If you have read Cixin Liu’s The Three Body Problem, the name Henri Poincaré might ring a bell. Poincaré was an early twentieth century mathematical master. One of his feats was an analysis of how three masses in mutual orbit behave. This analysis provides the foundation for chaos theory. In Liu’s science fiction book, the main character becomes obsessed with an online game that hinges on a world orbiting three suns — a cosmic version of Poincaré’s problem.

Poincaré is also the central figure in modern topology. He made an educated guess — a conjecture — that any 3 dimensional manifold ( I promise that you’ll get the feels for what a manifold is if you follow the link) that is finite in size and without boundary can be described by a 3 dimensional sphere. Basically if you have a shape that has no holes and can be fit into a box, then you can mush the shape into a sphere. Ok, just watch this video or try these games.

It took about a hundred years to prove Poincaré’s guess — Grigori Perelman did so in 2002 and was awarded (but refused) a Fields Medal and won (but refused) the $1 million Millenium Challenge. Poincaré accomplished intellectual gold in his short lifetime, giving us the formalization for gravitational waves and chaos theory among many other thins. He championed human rights and the Poincaré Institut actively continues his work.

On a whim I visited Montparnasse Cemetery where he rests with other family. The groundskeeper was so excited to point me to the location. I took some photos during a brief lull in the rain as the day’s national strike unfolded.

The number 1.1919 can be expressed as the fraction and the repeated fraction is . Such a rational day!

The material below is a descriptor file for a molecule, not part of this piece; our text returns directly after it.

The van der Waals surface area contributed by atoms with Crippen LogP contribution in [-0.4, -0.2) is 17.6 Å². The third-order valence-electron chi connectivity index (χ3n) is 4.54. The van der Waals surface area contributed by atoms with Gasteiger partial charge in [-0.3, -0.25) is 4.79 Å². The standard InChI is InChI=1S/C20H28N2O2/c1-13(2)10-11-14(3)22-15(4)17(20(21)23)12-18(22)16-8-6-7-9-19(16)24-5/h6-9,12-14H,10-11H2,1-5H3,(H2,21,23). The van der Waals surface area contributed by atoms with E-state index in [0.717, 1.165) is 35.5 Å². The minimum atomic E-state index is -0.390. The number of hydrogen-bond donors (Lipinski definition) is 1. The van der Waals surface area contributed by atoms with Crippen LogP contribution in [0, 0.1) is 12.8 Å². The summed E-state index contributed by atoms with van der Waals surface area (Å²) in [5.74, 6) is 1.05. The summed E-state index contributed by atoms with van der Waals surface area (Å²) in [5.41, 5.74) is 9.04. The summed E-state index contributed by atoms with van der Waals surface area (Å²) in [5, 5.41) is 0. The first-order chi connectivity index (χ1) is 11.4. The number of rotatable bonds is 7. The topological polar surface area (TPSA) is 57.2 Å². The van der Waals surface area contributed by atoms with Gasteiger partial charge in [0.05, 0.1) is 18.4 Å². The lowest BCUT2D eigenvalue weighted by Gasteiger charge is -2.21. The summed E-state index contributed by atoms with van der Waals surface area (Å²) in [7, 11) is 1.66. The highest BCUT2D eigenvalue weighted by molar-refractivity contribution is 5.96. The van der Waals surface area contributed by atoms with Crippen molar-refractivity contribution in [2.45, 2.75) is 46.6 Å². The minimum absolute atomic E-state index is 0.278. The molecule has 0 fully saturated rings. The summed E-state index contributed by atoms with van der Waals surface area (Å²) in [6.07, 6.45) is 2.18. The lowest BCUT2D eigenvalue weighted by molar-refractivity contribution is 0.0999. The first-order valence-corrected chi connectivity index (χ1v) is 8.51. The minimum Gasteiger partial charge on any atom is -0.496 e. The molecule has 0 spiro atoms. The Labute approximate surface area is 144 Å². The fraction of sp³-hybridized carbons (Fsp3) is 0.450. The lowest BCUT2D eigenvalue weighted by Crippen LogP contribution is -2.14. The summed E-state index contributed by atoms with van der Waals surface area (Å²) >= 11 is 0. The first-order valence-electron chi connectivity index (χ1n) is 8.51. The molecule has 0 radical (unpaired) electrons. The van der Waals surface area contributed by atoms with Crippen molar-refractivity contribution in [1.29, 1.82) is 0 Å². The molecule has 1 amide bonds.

The number 11919 is itself composite, expressible in terms of the primes 3, 29, and 137.

Let’s dive into 11919’s 19 side!

The featured image is a 19-sided star, a design by my daughter that was inspired by the ceiling of one of the Taj Mahal’s entrances

This tiling from the tomb of Shaikh Salim Chisti comes close also

Whether they are 19 sided or not, they are still amazing.

19 is the 8th prime number. It is also a Pierpont prime, a number that can be written as where in this case and .

19 has a special significance in the Bahá’í world where the are 19 days in each month and 19 months in the year, with about (intercalary) days leftover.

The sum of the integers 1 to 19 is 190 and the sum of the primes up to 19 is 100!

Any day is a good day to meditate on the amazing patterns around us, especially a cold and rainy January Saturday!

Last weekend we spent a beautiful afternoon with cousins at the Sri Aurobindo Ashram in Delhi.

There was a lecture going on about the divine inspiration of Calculus — a meditation on how both Newton and Leibniz came to discoveries of infinite series and limits that led to the starting point for advanced maths.

As I pondered the spirit of The Mother, my mind went back to the visit we’d taken to the Jantar Mantar in Jaipur — an astronomical observatory built around the time of Newton’s discovery. Surely, a society that had the capacity to develop highly accurate astronomical predictions had the sophistication to develop the machinery for dealing with infinitesimal rates of change.

Newton — or more likely Leibniz — was indeed late to the game by at least 200 years!

Keralan mathematician Nilakantha Somayaji in the 1400s seems to have worked out machinery for dealing with infinitesimal velocity and converging series.

This was in service of improving the accuracy of astronomical calculations. I’m not even sure if Somayaji’s work was used in the Jantar Mantar observatories, but there is now speculation that the Kerala school might well have been known to Leibniz.

Chalk another wonder up to globalization, I’ll give props to The Mother for the inspirations.